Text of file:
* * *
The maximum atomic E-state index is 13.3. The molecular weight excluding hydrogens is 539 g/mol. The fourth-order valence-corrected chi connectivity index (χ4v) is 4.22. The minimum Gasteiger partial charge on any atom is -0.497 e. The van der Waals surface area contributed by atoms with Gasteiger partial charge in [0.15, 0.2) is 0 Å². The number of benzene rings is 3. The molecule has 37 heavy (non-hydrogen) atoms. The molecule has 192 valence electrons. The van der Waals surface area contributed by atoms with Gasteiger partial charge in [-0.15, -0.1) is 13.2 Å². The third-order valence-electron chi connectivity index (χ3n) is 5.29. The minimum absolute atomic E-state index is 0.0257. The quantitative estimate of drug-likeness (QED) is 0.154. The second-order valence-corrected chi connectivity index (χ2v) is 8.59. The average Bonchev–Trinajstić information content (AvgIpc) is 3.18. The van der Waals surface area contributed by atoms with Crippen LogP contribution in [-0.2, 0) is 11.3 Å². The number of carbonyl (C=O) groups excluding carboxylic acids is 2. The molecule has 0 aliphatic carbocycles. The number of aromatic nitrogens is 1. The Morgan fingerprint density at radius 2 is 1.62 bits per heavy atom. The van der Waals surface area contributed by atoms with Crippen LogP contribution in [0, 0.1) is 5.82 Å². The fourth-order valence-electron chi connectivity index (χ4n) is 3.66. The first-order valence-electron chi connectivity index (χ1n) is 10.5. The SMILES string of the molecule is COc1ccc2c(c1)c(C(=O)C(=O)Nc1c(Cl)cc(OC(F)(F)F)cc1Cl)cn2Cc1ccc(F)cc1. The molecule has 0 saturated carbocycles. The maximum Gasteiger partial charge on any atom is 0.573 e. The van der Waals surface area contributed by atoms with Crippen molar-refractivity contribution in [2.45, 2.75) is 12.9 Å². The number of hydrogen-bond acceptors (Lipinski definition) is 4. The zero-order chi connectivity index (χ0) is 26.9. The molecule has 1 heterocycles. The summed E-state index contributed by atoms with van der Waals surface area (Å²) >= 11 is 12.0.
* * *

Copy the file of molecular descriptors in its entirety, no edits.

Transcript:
The maximum atomic E-state index is 13.3. The molecular weight excluding hydrogens is 539 g/mol. The fourth-order valence-corrected chi connectivity index (χ4v) is 4.22. The minimum Gasteiger partial charge on any atom is -0.497 e. The van der Waals surface area contributed by atoms with Gasteiger partial charge in [0.15, 0.2) is 0 Å². The number of benzene rings is 3. The molecule has 37 heavy (non-hydrogen) atoms. The molecule has 192 valence electrons. The van der Waals surface area contributed by atoms with Gasteiger partial charge in [-0.15, -0.1) is 13.2 Å². The third-order valence-electron chi connectivity index (χ3n) is 5.29. The minimum absolute atomic E-state index is 0.0257. The quantitative estimate of drug-likeness (QED) is 0.154. The second-order valence-corrected chi connectivity index (χ2v) is 8.59. The average Bonchev–Trinajstić information content (AvgIpc) is 3.18. The van der Waals surface area contributed by atoms with Crippen LogP contribution in [-0.2, 0) is 11.3 Å². The number of carbonyl (C=O) groups excluding carboxylic acids is 2. The molecule has 0 aliphatic carbocycles. The number of aromatic nitrogens is 1. The Morgan fingerprint density at radius 2 is 1.62 bits per heavy atom. The van der Waals surface area contributed by atoms with Crippen LogP contribution in [0, 0.1) is 5.82 Å². The fourth-order valence-electron chi connectivity index (χ4n) is 3.66. The first-order valence-electron chi connectivity index (χ1n) is 10.5. The SMILES string of the molecule is COc1ccc2c(c1)c(C(=O)C(=O)Nc1c(Cl)cc(OC(F)(F)F)cc1Cl)cn2Cc1ccc(F)cc1. The molecule has 0 saturated carbocycles. The maximum Gasteiger partial charge on any atom is 0.573 e. The van der Waals surface area contributed by atoms with Crippen molar-refractivity contribution in [2.45, 2.75) is 12.9 Å². The number of hydrogen-bond acceptors (Lipinski definition) is 4. The zero-order chi connectivity index (χ0) is 26.9. The molecule has 1 heterocycles. The summed E-state index contributed by atoms with van der Waals surface area (Å²) >= 11 is 12.0.